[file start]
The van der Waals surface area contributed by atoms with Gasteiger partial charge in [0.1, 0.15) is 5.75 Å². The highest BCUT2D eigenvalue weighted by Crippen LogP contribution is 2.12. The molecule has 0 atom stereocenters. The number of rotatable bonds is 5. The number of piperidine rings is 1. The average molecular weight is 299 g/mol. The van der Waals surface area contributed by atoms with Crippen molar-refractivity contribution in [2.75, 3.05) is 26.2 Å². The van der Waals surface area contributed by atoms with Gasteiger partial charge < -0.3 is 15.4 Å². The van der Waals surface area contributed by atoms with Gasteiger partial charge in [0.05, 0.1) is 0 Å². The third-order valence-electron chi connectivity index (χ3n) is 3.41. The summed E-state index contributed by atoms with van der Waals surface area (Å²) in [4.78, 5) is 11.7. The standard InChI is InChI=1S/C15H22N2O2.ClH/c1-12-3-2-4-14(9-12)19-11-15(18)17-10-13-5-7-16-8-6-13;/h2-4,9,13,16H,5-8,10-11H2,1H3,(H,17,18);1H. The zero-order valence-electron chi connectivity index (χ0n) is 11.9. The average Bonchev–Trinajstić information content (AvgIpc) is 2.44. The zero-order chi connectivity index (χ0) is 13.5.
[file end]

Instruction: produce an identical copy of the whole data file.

The van der Waals surface area contributed by atoms with Gasteiger partial charge in [0.1, 0.15) is 5.75 Å². The highest BCUT2D eigenvalue weighted by Crippen LogP contribution is 2.12. The molecule has 0 atom stereocenters. The number of rotatable bonds is 5. The number of piperidine rings is 1. The average molecular weight is 299 g/mol. The van der Waals surface area contributed by atoms with Crippen molar-refractivity contribution in [2.75, 3.05) is 26.2 Å². The van der Waals surface area contributed by atoms with Gasteiger partial charge < -0.3 is 15.4 Å². The van der Waals surface area contributed by atoms with Gasteiger partial charge in [0.05, 0.1) is 0 Å². The third-order valence-electron chi connectivity index (χ3n) is 3.41. The summed E-state index contributed by atoms with van der Waals surface area (Å²) in [4.78, 5) is 11.7. The standard InChI is InChI=1S/C15H22N2O2.ClH/c1-12-3-2-4-14(9-12)19-11-15(18)17-10-13-5-7-16-8-6-13;/h2-4,9,13,16H,5-8,10-11H2,1H3,(H,17,18);1H. The zero-order valence-electron chi connectivity index (χ0n) is 11.9. The average Bonchev–Trinajstić information content (AvgIpc) is 2.44. The zero-order chi connectivity index (χ0) is 13.5.